MS Estonia

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Event.png MS Estonia  Rdf-icon.png
MS Estonia.jpg
Date28 September 1994
LocationBaltic Sea

The MS Estonia was a ferry which sank in the Baltic Sea on 28 September 1994, while en route from Tallinn, Estonia, to Stockholm, Sweden, claiming over 850 lives.

Official narrative

A tragic accident, due to a combination of factors, including uneven loading of cargo, rough seas and ill advised behaviour (turning too fast) by the ship's captain.[1]


Chris Bollyn has claimed that this was not an accident. He has observed that it happened the day after a remarkably similar terrorist drill the day before, and believes that this was a false flag attack.[2]


The Swedish government at first promised to raise the wreck and to spare no cost in finding the cause of the disaster. But then it changed its mind, refusing all pleas from the bereaved relatives to bring the Estonia to the surface, although it sank in shallow waters.[3]

Alternative evidence

Stephen Davis wrote in 2005 for the New Statesman that "this man, a retired MI6 officer whom I have known for many years, told me that the sinking of the Estonia was not an accident and that Britain and the Baltic nations had good reason to want the wreck buried" and that "tests at laboratories in the US and Germany showed signs of an explosion on the ferry's hull."[3]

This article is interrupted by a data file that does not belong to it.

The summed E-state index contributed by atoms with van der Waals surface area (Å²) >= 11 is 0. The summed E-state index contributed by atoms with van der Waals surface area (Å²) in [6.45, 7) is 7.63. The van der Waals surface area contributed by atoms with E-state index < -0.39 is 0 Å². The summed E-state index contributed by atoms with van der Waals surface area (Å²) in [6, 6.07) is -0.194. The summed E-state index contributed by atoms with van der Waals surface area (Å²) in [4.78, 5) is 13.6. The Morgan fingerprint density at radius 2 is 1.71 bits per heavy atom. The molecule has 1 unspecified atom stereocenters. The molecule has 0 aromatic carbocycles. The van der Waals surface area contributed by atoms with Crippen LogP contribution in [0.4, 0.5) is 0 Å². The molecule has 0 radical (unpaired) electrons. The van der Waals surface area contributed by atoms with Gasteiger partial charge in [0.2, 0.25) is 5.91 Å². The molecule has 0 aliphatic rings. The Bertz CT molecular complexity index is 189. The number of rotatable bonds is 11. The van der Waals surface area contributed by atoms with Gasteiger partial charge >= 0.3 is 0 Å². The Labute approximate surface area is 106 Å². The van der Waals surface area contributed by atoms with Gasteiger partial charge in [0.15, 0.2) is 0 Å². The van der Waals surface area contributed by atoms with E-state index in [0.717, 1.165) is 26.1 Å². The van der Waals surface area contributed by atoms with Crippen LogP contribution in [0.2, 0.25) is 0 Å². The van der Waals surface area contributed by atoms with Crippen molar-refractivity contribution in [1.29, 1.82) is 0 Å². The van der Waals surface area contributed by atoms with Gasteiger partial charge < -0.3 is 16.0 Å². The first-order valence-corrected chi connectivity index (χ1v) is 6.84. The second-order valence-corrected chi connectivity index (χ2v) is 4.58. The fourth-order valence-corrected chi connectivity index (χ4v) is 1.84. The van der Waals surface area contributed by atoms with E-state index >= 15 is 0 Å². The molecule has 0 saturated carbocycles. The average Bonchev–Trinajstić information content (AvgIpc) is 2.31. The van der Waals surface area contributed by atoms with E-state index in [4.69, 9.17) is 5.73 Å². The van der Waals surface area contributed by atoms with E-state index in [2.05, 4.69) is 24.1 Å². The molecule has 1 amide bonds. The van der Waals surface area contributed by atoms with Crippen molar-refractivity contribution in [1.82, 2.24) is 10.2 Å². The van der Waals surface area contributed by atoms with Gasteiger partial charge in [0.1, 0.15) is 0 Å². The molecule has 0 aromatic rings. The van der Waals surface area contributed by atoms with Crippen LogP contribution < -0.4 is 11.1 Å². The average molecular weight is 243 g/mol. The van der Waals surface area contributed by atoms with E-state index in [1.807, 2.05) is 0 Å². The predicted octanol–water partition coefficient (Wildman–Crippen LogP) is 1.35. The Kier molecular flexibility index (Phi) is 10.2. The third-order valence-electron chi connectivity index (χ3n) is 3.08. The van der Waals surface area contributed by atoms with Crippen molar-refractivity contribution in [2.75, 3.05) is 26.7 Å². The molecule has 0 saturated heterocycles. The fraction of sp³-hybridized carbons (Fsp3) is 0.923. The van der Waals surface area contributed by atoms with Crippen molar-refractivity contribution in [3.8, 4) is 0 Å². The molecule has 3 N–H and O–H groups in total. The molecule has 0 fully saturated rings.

Related Document

TitleTypePublication dateAuthor(s)Description
Document:Estonia: Sunk due to n-cargo?Article17 May 1996Maarten RabaeyA summary of an article from the Belgian reporter Maarten Rabaey in the De Morgen newspaper from 27 April 1996 about details of the sinking of the ship, the so-called 'Felix Report' and the reasoning behind the almost immediate sealing of the wreck in a sarcophagus. Archive of this article here and here